The U.S Dollar sank further into the long weekend as President-elect Donald Trump stated that, he believes, the greenback is “already too strong.” The sudden swift analysis of foreign exchange markets only helped put downward pressure on the “buck” after a much a maligned week that saw the currency swing all over the place with no definite direction. All across the board the dollar’s hurt, with the Bloomberg Dollar Spot Index at its weakest level in a month.
Data last week kept the dollar from likely losing further, as the economy showed steadiness in labor and long-term investment by producers. Speeches from Federal Reserve members are slated for today that could have some influence. We will monitor other headlines, but it is clear that all eyes are on the U.S. as a new administration walks into a good situation, but with plenty of arsenal to undo or boost progress seen since the 2008 crisis.
Sterling is on the rise after initially negative reaction to Prime Minister Theresa May’s press conference in which she laid out plans for the official Brexit. Speaking in a friendly a tone as possible considering the circumstances and the affirmation of a tough divorce, the PM explained that she wants Britain fully out not “half in.” Economically, inflationary figures impressed, aiding then “quid’s” comeback.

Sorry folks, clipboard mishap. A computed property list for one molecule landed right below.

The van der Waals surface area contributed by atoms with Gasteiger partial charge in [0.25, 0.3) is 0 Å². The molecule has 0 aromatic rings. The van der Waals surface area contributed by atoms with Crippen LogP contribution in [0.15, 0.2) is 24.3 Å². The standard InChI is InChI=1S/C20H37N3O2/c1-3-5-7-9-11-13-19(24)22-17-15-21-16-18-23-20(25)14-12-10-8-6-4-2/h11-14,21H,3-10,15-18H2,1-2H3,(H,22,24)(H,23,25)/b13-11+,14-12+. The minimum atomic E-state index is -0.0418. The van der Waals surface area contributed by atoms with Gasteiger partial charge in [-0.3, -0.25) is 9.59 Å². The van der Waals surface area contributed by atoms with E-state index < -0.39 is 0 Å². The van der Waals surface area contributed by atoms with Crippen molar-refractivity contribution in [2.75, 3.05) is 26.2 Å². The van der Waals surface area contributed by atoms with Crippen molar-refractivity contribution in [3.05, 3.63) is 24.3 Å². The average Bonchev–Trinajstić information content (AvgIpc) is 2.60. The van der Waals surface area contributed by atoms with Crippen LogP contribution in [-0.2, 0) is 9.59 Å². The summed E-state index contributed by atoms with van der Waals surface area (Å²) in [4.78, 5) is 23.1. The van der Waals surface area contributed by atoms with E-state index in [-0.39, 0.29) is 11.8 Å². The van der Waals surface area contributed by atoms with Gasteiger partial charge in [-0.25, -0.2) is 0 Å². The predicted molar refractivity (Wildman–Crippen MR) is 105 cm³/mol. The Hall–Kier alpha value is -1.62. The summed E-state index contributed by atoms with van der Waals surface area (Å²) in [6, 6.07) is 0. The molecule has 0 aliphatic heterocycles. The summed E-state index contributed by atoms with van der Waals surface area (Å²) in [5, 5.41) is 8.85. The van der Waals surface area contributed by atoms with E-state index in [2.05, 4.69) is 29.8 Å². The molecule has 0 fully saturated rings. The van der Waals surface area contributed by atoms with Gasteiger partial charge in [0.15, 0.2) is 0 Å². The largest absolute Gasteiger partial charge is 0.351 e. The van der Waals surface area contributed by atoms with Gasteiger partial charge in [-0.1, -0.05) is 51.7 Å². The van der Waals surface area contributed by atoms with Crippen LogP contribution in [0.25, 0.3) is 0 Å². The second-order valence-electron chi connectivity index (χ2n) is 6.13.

There will indeed be a new course of action when it comes to trading agreements since the UK has failed to convince European lawmakers to leave the UK with benefits of the single market after the referendum. Markets seem to believe that at least setting out a plan and following it is a good sign, as participants just want to see if Parliament denounces invoking Article 50 or push ahead with it.
Euro climbed overnight with news of Trump’s dovish Dollar comments and improved sales in the auto-making industry. Currently, the shared currency is on a long winning streak, having appreciated by 3.2% since January 3rd. These are now the worst levels for the greenback against Euro since December 7th.
The European Central Bank will meet on Wednesday when they are likely to announce no changes to current policy, one with 0.0% as the benchmark rate and negative deposit rates. The central bank has vowed to keep stimulus going until the end of 2017. Euro may be strengthening now after a big end-of-year slump, but elections and other political factors could easily turn the beat around.